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Vaping Alcohol | How Does It Work & Is It Safe?​

Published on July 16, 2021
Vaping Alcohol | How Does It Work & Is It Safe?​

Vaping or smoking alcohol is a relatively new method of alcohol consumption. Products such as the “Vaportini” and “Vapshot” promote vaping alcohol as a convenient and fun alternative to drinking alcohol.

People who vape or smoke alcohol may be attracted to the novelty of alcohol vape products, or have a history of using vape pens and e-cigarettes. 

Newer methods of alcohol ingestion are often popular among younger adults, including millennials and Gen Z, even though the health risks still haven’t been fully studied.

How Vaping Alcohol Works

Different alcohol vape products have different ways of making alcohol vapor. Some products turn liquid alcohol into an aerosol, which can then be inhaled. These are called alcohol without liquid, or AWOL, products.

Other alcohol vape products vaporize an alcohol solution, and the vapor is then inhaled. Inhaling alcohol can also be done without electronic devices. Heating up alcohol or pouring it over dry ice can also create alcohol vapors which can be inhaled.

Some companies advertise the inhalation of alcohol as a different kind of “buzz” or intoxication compared to drinking alcoholic beverages. They may also advertise vaping alcohol as letting you feel the effects of alcohol without the calories. 

More research may be needed to back up or dispute these claims.

Risks Of Vaping Alcohol

Vaporized alcohol will enter your bloodstream directly without needing to be digested through the stomach. It can be easier and faster to ingest large amounts of alcohol by inhaling it. You may not get some of the usual warning signs you would get from drinking, such as nausea.

Vaping alcohol is still a new form of alcohol ingestion, so its connection to long-term side effects of drinking alcohol, such as heart disease, throat cancer, and fetal alcohol syndrome, is still unknown.

Early studies on rodents inhaling alcohol have already shown an increased risk of alcohol dependence. Even without widespread research on long-term negative effects, acute health risks of vaping alcohol have already been seen in some cases.

Risk Of Alcohol Poisoning/Overdose

Quickly inhaling large amounts of alcohol can greatly increase your blood alcohol concentration (BAC) levels. High BAC levels can cause alcohol poisoning. Depending on the person, it can be hard to control how much alcohol you’re inhaling at once.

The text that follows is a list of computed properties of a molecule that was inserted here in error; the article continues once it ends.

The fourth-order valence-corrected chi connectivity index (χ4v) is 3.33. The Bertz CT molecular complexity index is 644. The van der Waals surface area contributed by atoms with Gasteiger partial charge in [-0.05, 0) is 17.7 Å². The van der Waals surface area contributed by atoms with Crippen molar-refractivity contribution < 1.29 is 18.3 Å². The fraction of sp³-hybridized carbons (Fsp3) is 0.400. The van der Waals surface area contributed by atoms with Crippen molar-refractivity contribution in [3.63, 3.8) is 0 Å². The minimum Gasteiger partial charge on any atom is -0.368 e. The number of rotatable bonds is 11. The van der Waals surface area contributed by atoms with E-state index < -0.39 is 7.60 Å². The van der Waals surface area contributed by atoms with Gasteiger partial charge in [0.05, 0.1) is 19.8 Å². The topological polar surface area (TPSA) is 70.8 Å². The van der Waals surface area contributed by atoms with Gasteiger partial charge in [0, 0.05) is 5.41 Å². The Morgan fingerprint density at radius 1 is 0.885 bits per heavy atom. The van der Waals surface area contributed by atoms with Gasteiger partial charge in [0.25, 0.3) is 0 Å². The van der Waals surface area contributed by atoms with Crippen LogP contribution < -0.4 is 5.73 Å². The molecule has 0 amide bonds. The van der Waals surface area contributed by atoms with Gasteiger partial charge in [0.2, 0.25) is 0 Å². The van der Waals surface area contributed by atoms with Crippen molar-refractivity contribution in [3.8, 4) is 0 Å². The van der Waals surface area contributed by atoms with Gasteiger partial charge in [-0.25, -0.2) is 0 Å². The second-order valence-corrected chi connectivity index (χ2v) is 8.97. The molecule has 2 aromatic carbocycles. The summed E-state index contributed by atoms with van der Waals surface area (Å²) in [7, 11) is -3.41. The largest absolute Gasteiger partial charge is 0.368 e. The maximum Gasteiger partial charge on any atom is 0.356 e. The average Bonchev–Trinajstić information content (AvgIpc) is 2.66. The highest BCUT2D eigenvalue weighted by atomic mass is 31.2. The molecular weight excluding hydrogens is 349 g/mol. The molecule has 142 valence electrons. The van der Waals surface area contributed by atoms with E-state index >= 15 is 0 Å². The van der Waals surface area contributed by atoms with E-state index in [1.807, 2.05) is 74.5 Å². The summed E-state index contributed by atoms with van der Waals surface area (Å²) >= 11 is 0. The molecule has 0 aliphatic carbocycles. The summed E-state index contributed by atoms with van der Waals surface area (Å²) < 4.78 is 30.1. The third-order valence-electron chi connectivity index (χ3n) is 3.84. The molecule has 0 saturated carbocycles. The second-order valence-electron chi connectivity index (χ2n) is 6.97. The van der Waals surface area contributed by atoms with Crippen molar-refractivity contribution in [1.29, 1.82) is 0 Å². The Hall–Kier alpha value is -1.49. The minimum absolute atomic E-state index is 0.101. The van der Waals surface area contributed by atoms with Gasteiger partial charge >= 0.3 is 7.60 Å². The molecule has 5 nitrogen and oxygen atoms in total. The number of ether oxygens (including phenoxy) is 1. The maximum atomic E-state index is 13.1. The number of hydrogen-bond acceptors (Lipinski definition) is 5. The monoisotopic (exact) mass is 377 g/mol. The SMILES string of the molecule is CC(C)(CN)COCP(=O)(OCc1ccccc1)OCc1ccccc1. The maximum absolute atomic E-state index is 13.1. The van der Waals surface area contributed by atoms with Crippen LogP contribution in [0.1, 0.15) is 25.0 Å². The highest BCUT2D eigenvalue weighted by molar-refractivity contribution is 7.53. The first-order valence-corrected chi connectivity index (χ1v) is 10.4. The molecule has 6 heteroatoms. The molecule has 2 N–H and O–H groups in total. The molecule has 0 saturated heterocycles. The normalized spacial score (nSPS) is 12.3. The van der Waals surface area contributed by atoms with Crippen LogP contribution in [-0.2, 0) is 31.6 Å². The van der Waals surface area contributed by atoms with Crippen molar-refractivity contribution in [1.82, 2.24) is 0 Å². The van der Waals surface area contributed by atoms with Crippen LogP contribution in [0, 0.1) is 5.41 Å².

Alcohol poisoning can cause:

  • difficulty breathing
  • decreased heart rate
  • respiratory depression
  • clammy skin
  • vomiting
  • unconsciousness

Risk Of Lung Problems

E-cigarettes and vape pens are forms of smoking that can harm vital organs. Vaping alcohol can cause similar effects on your lungs, heart, and other important areas of your body.

Inhaling heated vapor is linked to a higher risk of lung infections. This may be true for cigarette smoke, vaporized “e-liquid,” and alcohol vapors.

Legality Of Vaping Alcohol

In some areas, vaping alcohol may still be illegal while drinking alcohol is not. It may be possible to get arrested for buying alcohol vape products in these areas, as the illegal use of alcohol is a form of alcohol abuse.

Health organizations may not know how to regulate these new products yet. Vape juices or e-liquids for alcohol vapes may claim they contain ethanol (alcohol’s main ingredient), but without regulation, it may be hard to tell what you’re actually getting.

Is Vaping Alcohol Safe?

Early animal tests suggest repeatedly inhaling alcohol vapors can cause alcohol addiction or dependence. However, conclusive results in this area are still far away. Without research on the health effects of vaping alcohol, specific treatments cannot be developed. 

If you’re looking at vaping alcohol as a way to get past the negative effects of alcohol, taking a step back and looking at your drinking habits may be more helpful. Vaping alcohol may help you avoid nausea, but may not help a chronic alcohol use problem in the long term.

Finding treatment for chronic alcohol use can help your health in the long term. Treatment options will likely change depending on the specific needs of you, your loved one, or anyone who needs treatment. 

To explore treatment options that are best for you, talk to your doctor or contact us today.

Written by Ark Behavioral Health Editorial Team
This page does not provide medical advice.
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